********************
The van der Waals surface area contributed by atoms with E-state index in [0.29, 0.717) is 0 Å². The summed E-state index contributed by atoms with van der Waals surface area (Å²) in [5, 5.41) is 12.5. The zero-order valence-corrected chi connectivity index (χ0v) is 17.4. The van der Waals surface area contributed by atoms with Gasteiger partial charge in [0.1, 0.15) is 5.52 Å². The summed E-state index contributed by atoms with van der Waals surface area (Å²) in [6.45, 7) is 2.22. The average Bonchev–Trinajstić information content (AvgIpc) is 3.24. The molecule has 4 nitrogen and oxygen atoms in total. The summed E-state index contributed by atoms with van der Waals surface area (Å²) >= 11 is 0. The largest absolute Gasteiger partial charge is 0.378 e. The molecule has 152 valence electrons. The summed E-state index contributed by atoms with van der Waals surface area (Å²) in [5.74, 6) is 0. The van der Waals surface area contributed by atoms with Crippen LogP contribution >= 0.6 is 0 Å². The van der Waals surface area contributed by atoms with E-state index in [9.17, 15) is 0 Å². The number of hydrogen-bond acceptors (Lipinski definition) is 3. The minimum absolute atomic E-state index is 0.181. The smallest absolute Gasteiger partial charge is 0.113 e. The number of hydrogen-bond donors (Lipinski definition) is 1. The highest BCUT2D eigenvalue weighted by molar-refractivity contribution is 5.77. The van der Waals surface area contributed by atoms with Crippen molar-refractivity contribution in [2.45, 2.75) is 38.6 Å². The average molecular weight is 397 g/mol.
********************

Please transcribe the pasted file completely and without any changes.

The van der Waals surface area contributed by atoms with E-state index in [0.29, 0.717) is 0 Å². The summed E-state index contributed by atoms with van der Waals surface area (Å²) in [5, 5.41) is 12.5. The zero-order valence-corrected chi connectivity index (χ0v) is 17.4. The van der Waals surface area contributed by atoms with Gasteiger partial charge in [0.1, 0.15) is 5.52 Å². The summed E-state index contributed by atoms with van der Waals surface area (Å²) in [6.45, 7) is 2.22. The average Bonchev–Trinajstić information content (AvgIpc) is 3.24. The molecule has 4 nitrogen and oxygen atoms in total. The summed E-state index contributed by atoms with van der Waals surface area (Å²) >= 11 is 0. The largest absolute Gasteiger partial charge is 0.378 e. The molecule has 152 valence electrons. The summed E-state index contributed by atoms with van der Waals surface area (Å²) in [5.74, 6) is 0. The van der Waals surface area contributed by atoms with Crippen LogP contribution >= 0.6 is 0 Å². The van der Waals surface area contributed by atoms with E-state index in [9.17, 15) is 0 Å². The number of hydrogen-bond acceptors (Lipinski definition) is 3. The minimum absolute atomic E-state index is 0.181. The smallest absolute Gasteiger partial charge is 0.113 e. The number of hydrogen-bond donors (Lipinski definition) is 1. The highest BCUT2D eigenvalue weighted by molar-refractivity contribution is 5.77. The van der Waals surface area contributed by atoms with Crippen molar-refractivity contribution in [2.45, 2.75) is 38.6 Å². The average molecular weight is 397 g/mol.